State prosecutor subpoenas three officers before grand jury in Leopold probe
The Maryland state prosecutor began calling witnesses Friday before a grand jury investigating Anne Arundel County Executive John R. Leopold's alleged misuse of his security detail during last year's campaign.
Three police officers assigned to that detail appeared at County Circuit Court in Annapolis to testify before a grand jury after being subpoenaed, according to their attorneys, who declined to comment further. The officers, in plainclothes, also declined to comment.
State Prosecutor Emmet C. Davitt, who is appointed by the governor and whose office handles cases involving public officials, declined to answer questions at the courthouse. "Just here handling state business, can't confirm or deny anything," he said.
State investigators are looking into whether Leopold directed his county-funded security detail to carry out tasks related to his reelection campaign, according to people interviewed in recent days in connection with the probe. Leopold received a subpoena requiring him to turn over documents but not to appear before a grand jury, his spokesman said.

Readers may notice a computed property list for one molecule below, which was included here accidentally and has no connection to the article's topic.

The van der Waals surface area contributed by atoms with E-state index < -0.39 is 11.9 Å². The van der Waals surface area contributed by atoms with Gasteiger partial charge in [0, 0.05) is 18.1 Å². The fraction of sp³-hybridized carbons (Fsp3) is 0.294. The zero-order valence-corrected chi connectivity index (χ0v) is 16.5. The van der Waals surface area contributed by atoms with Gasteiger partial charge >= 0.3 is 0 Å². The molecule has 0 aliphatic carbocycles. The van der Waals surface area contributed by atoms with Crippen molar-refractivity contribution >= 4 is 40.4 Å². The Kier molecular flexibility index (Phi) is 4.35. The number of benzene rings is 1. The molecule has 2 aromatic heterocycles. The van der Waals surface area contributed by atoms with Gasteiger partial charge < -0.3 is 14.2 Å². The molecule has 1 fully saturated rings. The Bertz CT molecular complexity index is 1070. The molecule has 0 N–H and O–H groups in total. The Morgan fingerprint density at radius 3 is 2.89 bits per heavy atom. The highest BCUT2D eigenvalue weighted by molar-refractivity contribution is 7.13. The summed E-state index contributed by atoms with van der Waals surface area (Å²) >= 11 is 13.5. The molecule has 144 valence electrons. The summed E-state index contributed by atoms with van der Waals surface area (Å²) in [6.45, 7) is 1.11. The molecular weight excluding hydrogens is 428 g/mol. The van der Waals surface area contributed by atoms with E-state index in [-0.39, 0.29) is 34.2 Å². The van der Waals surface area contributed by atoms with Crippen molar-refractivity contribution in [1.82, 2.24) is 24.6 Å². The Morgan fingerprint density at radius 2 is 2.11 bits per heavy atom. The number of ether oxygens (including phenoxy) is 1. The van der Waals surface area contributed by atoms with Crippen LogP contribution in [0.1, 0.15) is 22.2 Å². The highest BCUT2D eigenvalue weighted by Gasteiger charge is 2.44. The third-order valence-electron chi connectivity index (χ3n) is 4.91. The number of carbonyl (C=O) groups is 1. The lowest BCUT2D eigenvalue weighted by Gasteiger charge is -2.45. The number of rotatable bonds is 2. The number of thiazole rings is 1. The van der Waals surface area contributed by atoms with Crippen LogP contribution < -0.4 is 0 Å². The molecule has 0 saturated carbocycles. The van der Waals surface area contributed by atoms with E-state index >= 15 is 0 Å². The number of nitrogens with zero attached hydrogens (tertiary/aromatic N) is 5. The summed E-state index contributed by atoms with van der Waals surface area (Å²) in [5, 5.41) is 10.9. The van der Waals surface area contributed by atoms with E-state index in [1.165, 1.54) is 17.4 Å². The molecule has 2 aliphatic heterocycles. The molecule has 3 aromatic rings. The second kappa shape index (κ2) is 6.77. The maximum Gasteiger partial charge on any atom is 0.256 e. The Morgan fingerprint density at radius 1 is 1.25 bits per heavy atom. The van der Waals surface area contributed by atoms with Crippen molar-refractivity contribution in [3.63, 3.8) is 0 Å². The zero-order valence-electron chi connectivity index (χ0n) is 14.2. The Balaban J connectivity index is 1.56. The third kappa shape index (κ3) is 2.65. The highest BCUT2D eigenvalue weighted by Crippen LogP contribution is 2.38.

An attorney acting on behalf of the officers said earlier this week that they were negotiating an immunity deal to allow them to testify without threat of prosecution. The officers are Cpl. Howard Brown and Cpl. Mark Walker, who work full-time, and Cpl. Joseph Pazulski, who works part-time.
County Police Chief James Teare Sr. defended the officers Friday.
"I have full faith and confidence that our officers acted legally, morally and ethically," Teare said. "I have no reason to believe at this point that our officers acted any way other than that."
Leopold, a Republican, did not respond through his spokesman Dave Abrams to repeated requests seeking comment Friday.
The state prosecutor's office on Wednesday served Leopold, who last year won a second term, with a subpoena seeking his schedule from 2008 till now. The subpoena requires him to answer questions about the schedule, but Abrams said he thought turning it over would satisfy the request.
Leopold has said his security detail carried out tasks for him as he recovered from two back surgeries last year, though he said he could not recall specifics. He has called allegations of impropriety "political retaliation" for a change he initiated to the binding arbitration agreement between the county and its public safety employees.
- Baltimore Sun
Sun reporter Andrea Siegel contributed to this report.